THE Sisters of Mercy have offered to contribute cash and properties worth over €127.5m in compensation to the victims of physical and sexual abuse in former industrial schools run by the order.
The offer by the congregation of nuns – which ran five industrial schools including the notorious Goldenbridge facility in Dublin – is one of the largest contributions by any of the 18 religious orders which ran such residential centres.
The various congregations were criticised for only contributing €128m towards the overall €1.3bn cost of the scheme in a controversial deal agreed with the Bertie Ahern-led Government in 2002.
The Department of Education said it had received the responses from all 18 religious orders which had contributed towards the cost of the compensation scheme operated by the Residential Institutions Redress Board.
The Brothers of Charity also confirmed yesterday they will contribute an additional €1.5m towards the cost of the scheme.
Over €100m in cash and €227m in property have been committed by 10 congregations who have announced renewed offers, while two orders, the Rosminians and Good Shepherd Sisters, have declared they are unable to contribute any more money.
In a statement, the Sisters of Mercy said they were “deeply saddened at the findings of the Ryan report” and expressed regret for the suffering of children in their care.
The order said its contribution consisted of €20m cash to be paid to a trust for former residents as well as properties worth just over €107.5m.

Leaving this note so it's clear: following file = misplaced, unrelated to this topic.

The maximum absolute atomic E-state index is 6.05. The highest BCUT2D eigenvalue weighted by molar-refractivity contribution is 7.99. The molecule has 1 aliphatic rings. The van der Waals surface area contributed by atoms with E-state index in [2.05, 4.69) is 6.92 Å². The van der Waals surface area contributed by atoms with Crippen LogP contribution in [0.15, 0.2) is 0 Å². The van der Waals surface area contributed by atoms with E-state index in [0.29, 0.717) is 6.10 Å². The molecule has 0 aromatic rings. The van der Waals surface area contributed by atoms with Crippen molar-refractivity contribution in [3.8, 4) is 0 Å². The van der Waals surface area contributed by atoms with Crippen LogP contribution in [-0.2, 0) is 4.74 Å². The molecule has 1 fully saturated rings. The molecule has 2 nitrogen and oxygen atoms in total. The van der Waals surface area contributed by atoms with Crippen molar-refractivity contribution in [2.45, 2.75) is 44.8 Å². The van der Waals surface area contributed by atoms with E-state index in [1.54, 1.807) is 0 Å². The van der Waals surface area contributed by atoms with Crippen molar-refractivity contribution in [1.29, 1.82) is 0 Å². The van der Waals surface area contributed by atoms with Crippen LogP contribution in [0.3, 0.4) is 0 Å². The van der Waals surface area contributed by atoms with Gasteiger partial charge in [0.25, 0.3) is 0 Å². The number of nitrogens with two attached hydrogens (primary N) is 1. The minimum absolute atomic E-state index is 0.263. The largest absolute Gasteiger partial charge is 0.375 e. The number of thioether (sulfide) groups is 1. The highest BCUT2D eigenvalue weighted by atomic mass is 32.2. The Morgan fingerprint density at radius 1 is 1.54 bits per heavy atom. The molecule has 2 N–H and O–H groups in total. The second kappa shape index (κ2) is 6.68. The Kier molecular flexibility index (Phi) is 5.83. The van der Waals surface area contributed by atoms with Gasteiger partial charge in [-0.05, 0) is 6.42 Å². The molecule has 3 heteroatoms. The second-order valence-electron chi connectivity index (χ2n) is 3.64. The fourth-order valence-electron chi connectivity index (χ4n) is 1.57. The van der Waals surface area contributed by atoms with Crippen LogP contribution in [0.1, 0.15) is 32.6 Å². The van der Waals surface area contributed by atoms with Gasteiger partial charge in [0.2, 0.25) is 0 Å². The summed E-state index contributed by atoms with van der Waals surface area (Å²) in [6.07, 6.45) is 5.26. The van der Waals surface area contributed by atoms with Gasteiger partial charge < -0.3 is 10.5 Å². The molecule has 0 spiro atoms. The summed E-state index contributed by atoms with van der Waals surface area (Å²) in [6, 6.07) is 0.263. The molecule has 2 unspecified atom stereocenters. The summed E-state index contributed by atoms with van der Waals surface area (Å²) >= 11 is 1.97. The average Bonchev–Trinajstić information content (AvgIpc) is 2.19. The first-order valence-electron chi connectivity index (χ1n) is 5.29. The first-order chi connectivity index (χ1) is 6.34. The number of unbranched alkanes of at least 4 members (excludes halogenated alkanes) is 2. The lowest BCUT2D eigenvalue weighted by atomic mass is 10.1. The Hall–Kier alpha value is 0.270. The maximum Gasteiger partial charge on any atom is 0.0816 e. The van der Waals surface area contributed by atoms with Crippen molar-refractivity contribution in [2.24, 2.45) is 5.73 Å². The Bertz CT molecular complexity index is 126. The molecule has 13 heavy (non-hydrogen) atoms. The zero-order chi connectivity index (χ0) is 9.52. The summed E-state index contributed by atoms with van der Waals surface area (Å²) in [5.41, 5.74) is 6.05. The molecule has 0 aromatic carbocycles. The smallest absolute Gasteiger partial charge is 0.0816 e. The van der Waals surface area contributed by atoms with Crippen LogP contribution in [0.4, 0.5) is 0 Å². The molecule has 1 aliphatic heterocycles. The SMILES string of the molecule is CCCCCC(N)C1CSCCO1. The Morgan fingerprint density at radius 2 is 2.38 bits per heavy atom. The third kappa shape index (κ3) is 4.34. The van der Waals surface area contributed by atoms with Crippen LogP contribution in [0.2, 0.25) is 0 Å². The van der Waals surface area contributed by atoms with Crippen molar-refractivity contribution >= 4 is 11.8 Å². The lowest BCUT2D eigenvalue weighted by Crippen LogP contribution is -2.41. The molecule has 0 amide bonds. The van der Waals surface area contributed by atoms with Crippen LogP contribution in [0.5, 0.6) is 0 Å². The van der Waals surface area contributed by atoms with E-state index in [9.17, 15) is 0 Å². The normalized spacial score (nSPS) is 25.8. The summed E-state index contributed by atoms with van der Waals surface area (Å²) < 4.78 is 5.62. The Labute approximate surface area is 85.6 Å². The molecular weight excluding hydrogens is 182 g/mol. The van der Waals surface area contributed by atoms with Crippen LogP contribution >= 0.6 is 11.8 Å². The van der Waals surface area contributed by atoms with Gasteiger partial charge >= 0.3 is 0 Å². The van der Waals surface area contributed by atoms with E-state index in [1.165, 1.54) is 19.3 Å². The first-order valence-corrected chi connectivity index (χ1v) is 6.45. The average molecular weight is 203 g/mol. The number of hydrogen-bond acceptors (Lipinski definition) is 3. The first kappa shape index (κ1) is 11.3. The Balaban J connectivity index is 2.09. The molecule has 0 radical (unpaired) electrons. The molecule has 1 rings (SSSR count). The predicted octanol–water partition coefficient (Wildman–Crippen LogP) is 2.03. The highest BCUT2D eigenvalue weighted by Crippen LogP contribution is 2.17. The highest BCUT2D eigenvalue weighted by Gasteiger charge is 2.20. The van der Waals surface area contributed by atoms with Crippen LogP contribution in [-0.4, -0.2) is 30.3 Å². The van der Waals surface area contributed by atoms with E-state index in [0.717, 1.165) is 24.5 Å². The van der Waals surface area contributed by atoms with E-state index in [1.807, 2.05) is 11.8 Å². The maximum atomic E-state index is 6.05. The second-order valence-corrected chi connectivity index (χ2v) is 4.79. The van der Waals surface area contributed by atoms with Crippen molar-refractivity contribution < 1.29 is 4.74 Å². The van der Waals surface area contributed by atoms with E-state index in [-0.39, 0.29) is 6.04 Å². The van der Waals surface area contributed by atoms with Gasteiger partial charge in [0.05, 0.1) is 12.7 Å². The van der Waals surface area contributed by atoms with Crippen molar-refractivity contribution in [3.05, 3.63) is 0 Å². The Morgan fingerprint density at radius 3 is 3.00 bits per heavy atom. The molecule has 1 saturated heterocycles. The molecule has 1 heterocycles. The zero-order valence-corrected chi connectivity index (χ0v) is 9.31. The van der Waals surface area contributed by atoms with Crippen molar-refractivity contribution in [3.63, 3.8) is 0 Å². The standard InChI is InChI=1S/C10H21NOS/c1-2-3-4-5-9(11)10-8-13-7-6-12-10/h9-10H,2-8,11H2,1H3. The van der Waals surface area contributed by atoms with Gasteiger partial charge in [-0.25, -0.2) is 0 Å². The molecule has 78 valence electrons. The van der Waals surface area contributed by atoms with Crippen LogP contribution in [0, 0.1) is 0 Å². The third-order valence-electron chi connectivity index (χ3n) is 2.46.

The Sisters of Mercy said properties worth €80.8m would be transferred to the state, with €11.6m being given to the trust for former residents and a further €15m to voluntary groups.
The order, which was criticised in the Ryan report for its harsh and strict regimes, already made an initial contribution of assets worth over €33m to the redress scheme.
Christine Buckley, of Aislinn Foundation and a former resident of Goldenbridge, welcomed the renewed offer by the Sisters of Mercy. However, she expressed some reservation about the size of the contributions to the state and voluntary groups rather than to former residents.
Meanwhile, the Brothers of Charity, which ran a residential school for boys with special needs at Lota in Glanmire, Co Cork, also confirmed they have offered another €1.5m in cash.
The Ryan report found the Brothers of Charity had put the order’s own reputation over and above the safety and care of some of the most vulnerable children in the state.
Last night, the Brothers of Charity issued an “unreserved and heartfelt” apology to anyone who was sexually or physically abused while in their care as well as to anybody whose complaints about their treatment at Lota were not taken seriously or believed.
The order said it had taken into account the number of persons associated with the Brothers of Charity who went before the Residential Institutions Redress Board and the average award made in determining the size of its renewed offer.
A spokesperson for Education Minister, Batt O’Keeffe, said responses from all 18 religious orders had been received after the Government insisted on further financial contributions following the publication of the Ryan report last May.
It is understood Mr O’Keeffe will bring these offers to the Government within the next fortnight.
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